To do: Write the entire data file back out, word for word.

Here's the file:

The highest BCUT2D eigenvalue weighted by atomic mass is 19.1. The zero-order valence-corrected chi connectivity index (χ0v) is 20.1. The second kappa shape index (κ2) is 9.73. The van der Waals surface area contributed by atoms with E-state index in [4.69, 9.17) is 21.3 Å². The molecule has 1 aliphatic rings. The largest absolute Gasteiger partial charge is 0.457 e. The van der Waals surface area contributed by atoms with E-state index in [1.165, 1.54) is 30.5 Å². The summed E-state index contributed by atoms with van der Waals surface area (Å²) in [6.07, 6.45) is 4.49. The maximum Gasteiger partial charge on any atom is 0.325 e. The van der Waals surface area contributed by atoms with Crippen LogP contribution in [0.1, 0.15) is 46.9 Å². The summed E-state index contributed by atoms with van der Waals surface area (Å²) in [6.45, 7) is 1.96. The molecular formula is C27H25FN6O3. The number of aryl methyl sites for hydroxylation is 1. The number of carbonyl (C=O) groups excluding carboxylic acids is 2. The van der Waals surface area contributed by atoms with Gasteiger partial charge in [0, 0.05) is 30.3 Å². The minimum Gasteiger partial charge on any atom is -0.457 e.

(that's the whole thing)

The highest BCUT2D eigenvalue weighted by atomic mass is 19.1. The zero-order valence-corrected chi connectivity index (χ0v) is 20.1. The second kappa shape index (κ2) is 9.73. The van der Waals surface area contributed by atoms with E-state index in [4.69, 9.17) is 21.3 Å². The molecule has 1 aliphatic rings. The largest absolute Gasteiger partial charge is 0.457 e. The van der Waals surface area contributed by atoms with E-state index in [1.165, 1.54) is 30.5 Å². The summed E-state index contributed by atoms with van der Waals surface area (Å²) in [6.07, 6.45) is 4.49. The maximum Gasteiger partial charge on any atom is 0.325 e. The van der Waals surface area contributed by atoms with Crippen LogP contribution in [0.1, 0.15) is 46.9 Å². The summed E-state index contributed by atoms with van der Waals surface area (Å²) in [6.45, 7) is 1.96. The molecular formula is C27H25FN6O3. The number of aryl methyl sites for hydroxylation is 1. The number of carbonyl (C=O) groups excluding carboxylic acids is 2. The van der Waals surface area contributed by atoms with Gasteiger partial charge in [0, 0.05) is 30.3 Å². The minimum Gasteiger partial charge on any atom is -0.457 e.